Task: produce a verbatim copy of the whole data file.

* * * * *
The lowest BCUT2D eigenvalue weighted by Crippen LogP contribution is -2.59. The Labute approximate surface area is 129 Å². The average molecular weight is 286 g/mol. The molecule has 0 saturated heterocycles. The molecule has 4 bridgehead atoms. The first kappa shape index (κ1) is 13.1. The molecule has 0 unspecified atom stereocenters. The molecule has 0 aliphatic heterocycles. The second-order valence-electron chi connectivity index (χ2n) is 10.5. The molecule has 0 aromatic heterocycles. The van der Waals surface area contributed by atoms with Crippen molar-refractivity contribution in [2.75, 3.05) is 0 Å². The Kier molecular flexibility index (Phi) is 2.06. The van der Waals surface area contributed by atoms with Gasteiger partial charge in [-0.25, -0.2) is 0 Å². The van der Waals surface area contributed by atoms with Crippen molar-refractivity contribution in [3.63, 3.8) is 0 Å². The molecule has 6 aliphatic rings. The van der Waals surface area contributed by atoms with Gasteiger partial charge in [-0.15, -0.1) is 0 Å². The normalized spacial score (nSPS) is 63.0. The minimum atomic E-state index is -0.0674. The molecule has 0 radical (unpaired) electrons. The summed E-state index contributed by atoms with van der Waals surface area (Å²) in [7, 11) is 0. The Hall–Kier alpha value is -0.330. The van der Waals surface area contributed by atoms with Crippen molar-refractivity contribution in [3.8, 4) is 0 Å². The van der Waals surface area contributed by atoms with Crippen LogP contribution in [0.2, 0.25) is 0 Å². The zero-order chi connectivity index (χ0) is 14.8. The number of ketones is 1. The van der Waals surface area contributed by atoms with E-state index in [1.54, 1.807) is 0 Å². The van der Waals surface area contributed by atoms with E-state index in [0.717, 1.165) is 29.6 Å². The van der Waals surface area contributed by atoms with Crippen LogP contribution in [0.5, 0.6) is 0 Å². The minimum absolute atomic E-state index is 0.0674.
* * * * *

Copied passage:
The lowest BCUT2D eigenvalue weighted by Crippen LogP contribution is -2.59. The Labute approximate surface area is 129 Å². The average molecular weight is 286 g/mol. The molecule has 0 saturated heterocycles. The molecule has 4 bridgehead atoms. The first kappa shape index (κ1) is 13.1. The molecule has 0 unspecified atom stereocenters. The molecule has 0 aliphatic heterocycles. The second-order valence-electron chi connectivity index (χ2n) is 10.5. The molecule has 0 aromatic heterocycles. The van der Waals surface area contributed by atoms with Crippen molar-refractivity contribution in [2.75, 3.05) is 0 Å². The Kier molecular flexibility index (Phi) is 2.06. The van der Waals surface area contributed by atoms with Gasteiger partial charge in [-0.25, -0.2) is 0 Å². The van der Waals surface area contributed by atoms with Crippen molar-refractivity contribution in [3.63, 3.8) is 0 Å². The molecule has 6 aliphatic rings. The van der Waals surface area contributed by atoms with Gasteiger partial charge in [-0.15, -0.1) is 0 Å². The normalized spacial score (nSPS) is 63.0. The minimum atomic E-state index is -0.0674. The molecule has 0 radical (unpaired) electrons. The summed E-state index contributed by atoms with van der Waals surface area (Å²) in [7, 11) is 0. The Hall–Kier alpha value is -0.330. The van der Waals surface area contributed by atoms with Crippen molar-refractivity contribution in [3.8, 4) is 0 Å². The van der Waals surface area contributed by atoms with Crippen LogP contribution in [0.2, 0.25) is 0 Å². The zero-order chi connectivity index (χ0) is 14.8. The number of ketones is 1. The van der Waals surface area contributed by atoms with E-state index in [1.54, 1.807) is 0 Å². The van der Waals surface area contributed by atoms with E-state index in [0.717, 1.165) is 29.6 Å². The van der Waals surface area contributed by atoms with Crippen LogP contribution in [0.5, 0.6) is 0 Å². The minimum absolute atomic E-state index is 0.0674.